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Long-term Care Q & A

By: Financial Hotline
Winter 2023 (Vol. 40, No. 4)

Q: I am 62 and my wife is 58. We are healthy but starting to worry about the possibility that the cost of long-term care could deplete all our assets in the future. long-term care insurance premiums were out of our budget at $1953 per month for a policy with many restrictions and limitations. Should we consider Medicaid Planning?

A: The American Counsel of Aging provides a Medicaid Eligibility Test on their website at Take the test. If you don’t qualify, it may be a good idea for you to consider Medicaid Planning. The basic idea is to align your assets and income in such a way that if the time comes that you need long-term care, you will qualify for Medicaid to pay for it.

This is one area where it may be difficult to tackle the details without professional help. Medicaid eligibility rules vary greatly by state and the application is time consuming. Making one mistake can cause costly delays. Medicaid Planners help clients structure their financial resources and prepare documentation to ensure the greatest possibility of being accepted into the Medicaid program. They create trusts, manage asset transfers, and convert countable assets into exempt assets to ensure eligibility and preserve a family’s resources. They can also protect a family home from Medicaid recovery or help couples manage finances to ensure a non-applicant spouse has the income and assets they need to live comfortably while the Medicaid recipient is in care.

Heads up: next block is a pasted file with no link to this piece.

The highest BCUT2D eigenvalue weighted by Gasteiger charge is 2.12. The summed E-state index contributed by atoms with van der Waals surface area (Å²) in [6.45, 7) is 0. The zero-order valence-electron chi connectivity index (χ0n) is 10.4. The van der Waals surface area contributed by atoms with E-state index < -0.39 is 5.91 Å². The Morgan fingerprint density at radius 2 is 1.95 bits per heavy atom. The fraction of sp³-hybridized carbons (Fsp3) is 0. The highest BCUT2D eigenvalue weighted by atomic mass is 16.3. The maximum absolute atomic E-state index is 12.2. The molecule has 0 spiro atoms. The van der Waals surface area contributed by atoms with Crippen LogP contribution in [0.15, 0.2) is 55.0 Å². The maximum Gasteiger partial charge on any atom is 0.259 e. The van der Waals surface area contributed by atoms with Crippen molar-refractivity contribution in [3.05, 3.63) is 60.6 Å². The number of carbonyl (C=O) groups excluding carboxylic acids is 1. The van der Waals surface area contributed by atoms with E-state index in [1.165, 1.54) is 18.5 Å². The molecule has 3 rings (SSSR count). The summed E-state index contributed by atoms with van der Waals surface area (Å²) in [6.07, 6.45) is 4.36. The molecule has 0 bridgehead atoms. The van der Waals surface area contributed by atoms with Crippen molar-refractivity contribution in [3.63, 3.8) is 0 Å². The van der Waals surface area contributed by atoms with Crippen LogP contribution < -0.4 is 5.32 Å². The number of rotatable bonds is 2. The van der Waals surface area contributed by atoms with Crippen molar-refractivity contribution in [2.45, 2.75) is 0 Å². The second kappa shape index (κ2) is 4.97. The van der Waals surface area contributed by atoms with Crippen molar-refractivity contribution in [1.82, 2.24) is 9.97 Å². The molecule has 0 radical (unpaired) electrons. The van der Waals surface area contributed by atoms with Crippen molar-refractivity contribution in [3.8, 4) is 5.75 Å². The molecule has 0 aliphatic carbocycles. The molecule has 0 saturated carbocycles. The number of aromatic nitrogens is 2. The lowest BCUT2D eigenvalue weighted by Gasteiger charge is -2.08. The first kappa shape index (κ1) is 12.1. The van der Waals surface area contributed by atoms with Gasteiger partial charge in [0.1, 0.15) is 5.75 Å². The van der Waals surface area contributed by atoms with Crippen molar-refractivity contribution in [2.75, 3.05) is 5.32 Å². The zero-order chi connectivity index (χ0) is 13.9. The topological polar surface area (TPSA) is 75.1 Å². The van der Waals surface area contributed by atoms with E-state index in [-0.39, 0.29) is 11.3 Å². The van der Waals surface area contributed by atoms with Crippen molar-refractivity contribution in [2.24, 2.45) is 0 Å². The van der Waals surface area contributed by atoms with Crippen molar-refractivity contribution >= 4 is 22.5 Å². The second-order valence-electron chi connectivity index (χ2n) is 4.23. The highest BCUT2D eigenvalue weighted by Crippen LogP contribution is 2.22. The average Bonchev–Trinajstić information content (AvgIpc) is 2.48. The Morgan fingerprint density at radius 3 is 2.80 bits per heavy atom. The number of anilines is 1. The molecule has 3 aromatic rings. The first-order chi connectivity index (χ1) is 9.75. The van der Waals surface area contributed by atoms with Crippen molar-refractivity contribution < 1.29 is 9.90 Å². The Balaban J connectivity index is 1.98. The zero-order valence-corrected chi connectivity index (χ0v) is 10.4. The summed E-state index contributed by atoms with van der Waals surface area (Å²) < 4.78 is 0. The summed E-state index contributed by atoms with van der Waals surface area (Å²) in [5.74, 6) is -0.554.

Q: Who is eligible for long-term Medicaid?

A: Requirements vary by state and are subject to change. However, currently, in many states, one Medicaid eligibility factor is that a single applicant cannot own more that $2,000 in assets. A ‘countable’ asset doesn’t include exempt assets such as a personal residence or car.

If the applicant has countable assets between $2,000 and $15,000 (or $30,000 if married), they may have the option to spend down those assets or transfer funds to an irrevocable funeral trust. For example, you can use any funds you have over $2,000 to pay off your house or credit card debt, or even prepay for your funeral and all the associated expenses. Medicaid will no longer consider that money a “countable asset” and they are no longer over the Medicaid limit. If you still have assets left after spending down, your planner may recommend an irrevocable asset protection trust.